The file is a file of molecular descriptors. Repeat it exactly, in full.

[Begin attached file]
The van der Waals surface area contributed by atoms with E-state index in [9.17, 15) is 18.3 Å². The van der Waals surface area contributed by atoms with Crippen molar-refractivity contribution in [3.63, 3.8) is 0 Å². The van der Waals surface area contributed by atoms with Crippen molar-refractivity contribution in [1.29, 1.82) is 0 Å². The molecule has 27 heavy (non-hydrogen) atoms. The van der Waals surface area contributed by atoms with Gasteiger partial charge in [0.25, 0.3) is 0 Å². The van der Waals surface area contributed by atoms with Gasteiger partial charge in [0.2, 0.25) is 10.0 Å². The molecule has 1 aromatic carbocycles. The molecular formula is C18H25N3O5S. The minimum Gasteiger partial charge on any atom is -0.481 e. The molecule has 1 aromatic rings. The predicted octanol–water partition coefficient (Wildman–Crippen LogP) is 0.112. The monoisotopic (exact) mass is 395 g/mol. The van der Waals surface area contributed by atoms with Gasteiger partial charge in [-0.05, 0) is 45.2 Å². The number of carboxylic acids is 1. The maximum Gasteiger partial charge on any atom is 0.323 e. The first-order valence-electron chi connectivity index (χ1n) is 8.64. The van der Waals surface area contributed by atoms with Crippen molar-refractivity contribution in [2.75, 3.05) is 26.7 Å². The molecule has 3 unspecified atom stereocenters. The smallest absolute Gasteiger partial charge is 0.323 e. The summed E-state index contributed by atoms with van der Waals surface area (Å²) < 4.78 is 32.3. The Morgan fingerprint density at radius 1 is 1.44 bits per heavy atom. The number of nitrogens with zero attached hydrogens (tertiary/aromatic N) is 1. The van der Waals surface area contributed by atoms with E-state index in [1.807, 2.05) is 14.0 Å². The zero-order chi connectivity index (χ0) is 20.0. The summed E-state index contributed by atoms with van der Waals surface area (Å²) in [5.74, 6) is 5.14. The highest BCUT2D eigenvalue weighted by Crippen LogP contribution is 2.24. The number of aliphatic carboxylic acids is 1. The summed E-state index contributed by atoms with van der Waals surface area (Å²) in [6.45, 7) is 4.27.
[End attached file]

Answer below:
The van der Waals surface area contributed by atoms with E-state index in [9.17, 15) is 18.3 Å². The van der Waals surface area contributed by atoms with Crippen molar-refractivity contribution in [3.63, 3.8) is 0 Å². The van der Waals surface area contributed by atoms with Crippen molar-refractivity contribution in [1.29, 1.82) is 0 Å². The molecule has 27 heavy (non-hydrogen) atoms. The van der Waals surface area contributed by atoms with Gasteiger partial charge in [0.25, 0.3) is 0 Å². The van der Waals surface area contributed by atoms with Gasteiger partial charge in [0.2, 0.25) is 10.0 Å². The molecule has 1 aromatic carbocycles. The molecular formula is C18H25N3O5S. The minimum Gasteiger partial charge on any atom is -0.481 e. The molecule has 1 aromatic rings. The predicted octanol–water partition coefficient (Wildman–Crippen LogP) is 0.112. The monoisotopic (exact) mass is 395 g/mol. The van der Waals surface area contributed by atoms with Gasteiger partial charge in [-0.05, 0) is 45.2 Å². The number of carboxylic acids is 1. The maximum Gasteiger partial charge on any atom is 0.323 e. The first-order valence-electron chi connectivity index (χ1n) is 8.64. The van der Waals surface area contributed by atoms with Crippen molar-refractivity contribution in [2.75, 3.05) is 26.7 Å². The molecule has 3 unspecified atom stereocenters. The smallest absolute Gasteiger partial charge is 0.323 e. The summed E-state index contributed by atoms with van der Waals surface area (Å²) < 4.78 is 32.3. The Morgan fingerprint density at radius 1 is 1.44 bits per heavy atom. The number of nitrogens with zero attached hydrogens (tertiary/aromatic N) is 1. The van der Waals surface area contributed by atoms with E-state index in [1.807, 2.05) is 14.0 Å². The zero-order chi connectivity index (χ0) is 20.0. The summed E-state index contributed by atoms with van der Waals surface area (Å²) in [5.74, 6) is 5.14. The highest BCUT2D eigenvalue weighted by Crippen LogP contribution is 2.24. The number of aliphatic carboxylic acids is 1. The summed E-state index contributed by atoms with van der Waals surface area (Å²) in [6.45, 7) is 4.27.